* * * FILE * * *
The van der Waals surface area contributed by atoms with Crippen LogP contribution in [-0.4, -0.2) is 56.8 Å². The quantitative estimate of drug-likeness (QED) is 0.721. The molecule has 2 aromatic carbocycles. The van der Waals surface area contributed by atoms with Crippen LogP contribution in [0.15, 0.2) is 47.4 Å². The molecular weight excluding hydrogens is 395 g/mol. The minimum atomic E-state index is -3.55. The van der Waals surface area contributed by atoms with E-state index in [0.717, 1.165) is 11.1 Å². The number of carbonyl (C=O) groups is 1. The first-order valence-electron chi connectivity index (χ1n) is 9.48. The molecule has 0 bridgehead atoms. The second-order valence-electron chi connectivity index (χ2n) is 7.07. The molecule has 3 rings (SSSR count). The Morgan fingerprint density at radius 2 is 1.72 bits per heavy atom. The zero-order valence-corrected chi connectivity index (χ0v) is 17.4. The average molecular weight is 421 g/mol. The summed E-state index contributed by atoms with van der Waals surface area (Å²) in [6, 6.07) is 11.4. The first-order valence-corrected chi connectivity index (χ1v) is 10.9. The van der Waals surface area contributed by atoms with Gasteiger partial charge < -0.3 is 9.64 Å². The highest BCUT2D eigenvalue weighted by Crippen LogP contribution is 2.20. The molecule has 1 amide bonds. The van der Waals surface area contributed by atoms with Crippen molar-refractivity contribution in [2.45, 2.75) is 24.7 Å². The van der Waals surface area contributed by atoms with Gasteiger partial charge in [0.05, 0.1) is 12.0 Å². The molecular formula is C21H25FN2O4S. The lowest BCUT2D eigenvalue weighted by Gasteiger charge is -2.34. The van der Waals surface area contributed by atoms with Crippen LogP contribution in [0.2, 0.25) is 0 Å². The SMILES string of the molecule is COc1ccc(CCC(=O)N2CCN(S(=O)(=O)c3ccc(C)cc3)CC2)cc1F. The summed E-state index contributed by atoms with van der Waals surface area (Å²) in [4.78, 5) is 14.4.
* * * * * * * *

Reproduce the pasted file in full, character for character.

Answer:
The van der Waals surface area contributed by atoms with Crippen LogP contribution in [-0.4, -0.2) is 56.8 Å². The quantitative estimate of drug-likeness (QED) is 0.721. The molecule has 2 aromatic carbocycles. The van der Waals surface area contributed by atoms with Crippen LogP contribution in [0.15, 0.2) is 47.4 Å². The molecular weight excluding hydrogens is 395 g/mol. The minimum atomic E-state index is -3.55. The van der Waals surface area contributed by atoms with E-state index in [0.717, 1.165) is 11.1 Å². The number of carbonyl (C=O) groups is 1. The first-order valence-electron chi connectivity index (χ1n) is 9.48. The molecule has 0 bridgehead atoms. The second-order valence-electron chi connectivity index (χ2n) is 7.07. The molecule has 3 rings (SSSR count). The Morgan fingerprint density at radius 2 is 1.72 bits per heavy atom. The zero-order valence-corrected chi connectivity index (χ0v) is 17.4. The average molecular weight is 421 g/mol. The summed E-state index contributed by atoms with van der Waals surface area (Å²) in [6, 6.07) is 11.4. The first-order valence-corrected chi connectivity index (χ1v) is 10.9. The van der Waals surface area contributed by atoms with Gasteiger partial charge < -0.3 is 9.64 Å². The highest BCUT2D eigenvalue weighted by Crippen LogP contribution is 2.20. The molecule has 1 amide bonds. The van der Waals surface area contributed by atoms with Crippen molar-refractivity contribution in [2.45, 2.75) is 24.7 Å². The van der Waals surface area contributed by atoms with Gasteiger partial charge in [0.05, 0.1) is 12.0 Å². The molecular formula is C21H25FN2O4S. The lowest BCUT2D eigenvalue weighted by Gasteiger charge is -2.34. The van der Waals surface area contributed by atoms with Crippen LogP contribution in [0.2, 0.25) is 0 Å². The SMILES string of the molecule is COc1ccc(CCC(=O)N2CCN(S(=O)(=O)c3ccc(C)cc3)CC2)cc1F. The summed E-state index contributed by atoms with van der Waals surface area (Å²) in [4.78, 5) is 14.4.